Saturday, 21 January 2017

Whiskey Reviews: Gunmetal Arcadia and Gunmetal Arcadia Zero

Platform: PC
Release Date: 7 February, 2017
Developer: Minor Key Games
Publisher: Minor Key Games
Where to get it: Steam
Price: £6.99 (Steam)

We've got something new this time – not only a new game (that isn't even out yet!) but also a first for Whiskey Reviews, a double feature! Gunmetal Arcadia and its companion story based game, Gunmetal Arcadia Zero, make up the new series from Mr Pittman over at Minor Key Games. Is it worthy of standing alongside Super Win The Game? Hit the link and find out!

Before we start, please take not that all screenshots are from Gunmetal Arcadia Zero. This is because the preview build of Gunmetal Arcadia that I played was missing some background art and I just plain liked the ones I got from Zero more.

With that out of the way it's serious disclaimer time: I received both of these games for free from Mr Pittman for the purposes of this review/preview. The only thing that's changed hands apart from that is a bit of Twitter trolling. Without further ado, lets get on with what you came here to read!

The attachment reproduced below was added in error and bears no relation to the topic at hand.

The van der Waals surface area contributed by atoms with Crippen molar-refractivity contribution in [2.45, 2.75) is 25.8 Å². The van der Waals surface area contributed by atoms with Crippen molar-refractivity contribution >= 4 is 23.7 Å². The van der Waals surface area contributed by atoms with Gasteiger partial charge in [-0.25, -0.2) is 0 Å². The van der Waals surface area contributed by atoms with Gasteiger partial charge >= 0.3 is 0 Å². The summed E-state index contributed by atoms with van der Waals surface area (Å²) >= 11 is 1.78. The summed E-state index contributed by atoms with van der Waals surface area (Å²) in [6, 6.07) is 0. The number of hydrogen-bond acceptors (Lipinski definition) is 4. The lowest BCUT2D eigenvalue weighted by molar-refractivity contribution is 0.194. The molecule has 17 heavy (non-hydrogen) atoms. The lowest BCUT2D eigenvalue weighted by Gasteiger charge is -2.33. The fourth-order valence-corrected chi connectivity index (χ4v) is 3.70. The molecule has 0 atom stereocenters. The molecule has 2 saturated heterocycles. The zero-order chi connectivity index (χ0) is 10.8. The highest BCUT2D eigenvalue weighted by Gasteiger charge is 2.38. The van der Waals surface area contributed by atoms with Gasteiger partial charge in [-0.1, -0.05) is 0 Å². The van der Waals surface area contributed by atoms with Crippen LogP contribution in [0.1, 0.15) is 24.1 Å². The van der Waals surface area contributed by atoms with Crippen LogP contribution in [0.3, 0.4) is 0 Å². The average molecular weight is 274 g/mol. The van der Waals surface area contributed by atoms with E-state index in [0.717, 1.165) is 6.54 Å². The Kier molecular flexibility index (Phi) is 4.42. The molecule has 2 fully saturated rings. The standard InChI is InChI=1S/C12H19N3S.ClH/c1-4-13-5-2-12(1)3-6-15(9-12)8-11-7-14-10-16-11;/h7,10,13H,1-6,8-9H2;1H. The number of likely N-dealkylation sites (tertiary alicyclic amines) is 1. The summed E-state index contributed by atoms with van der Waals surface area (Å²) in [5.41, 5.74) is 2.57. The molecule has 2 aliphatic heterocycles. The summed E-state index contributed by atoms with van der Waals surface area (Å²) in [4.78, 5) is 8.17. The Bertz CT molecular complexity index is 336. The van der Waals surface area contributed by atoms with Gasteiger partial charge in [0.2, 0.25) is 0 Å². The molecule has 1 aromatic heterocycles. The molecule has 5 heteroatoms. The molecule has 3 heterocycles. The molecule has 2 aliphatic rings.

Zero acts as a kind of story set-up/preview for Gunmetal Arcadia, which could be argued is the full gameplay experience. You play one of several bird-named Tech Elves, Vireo, from the city of Arcadia which is under threat from the Unmade Empire, grotesque mutants whose army is made up of monsters great and small. While Gunmetal Arcadia follows the same general story it takes place after Zero and is structured like a roguelike, with your decisions and actions influencing subsequent attempts.
Charming forests are always bordered by grotesque Life Force style dungeons only accessible through small intestine ladders.

In both games it's your job to catch up with your friends and protect the city from the oncoming threat by going beyond the walls and defeating the queen/leader of a nest of the Unmade. To aid you in your quest are various shopkeeps, some of which are aligned with either the Gunmetal Vanguard, militaristic types who favour strength over speed, or the Seekers Of Arcadia, mystical scholar types who favour speed over reach and strength. You don't have to align with either faction but doing so will get you discounts at their shops, and price-hikes and scorn from shops of the opposite faction.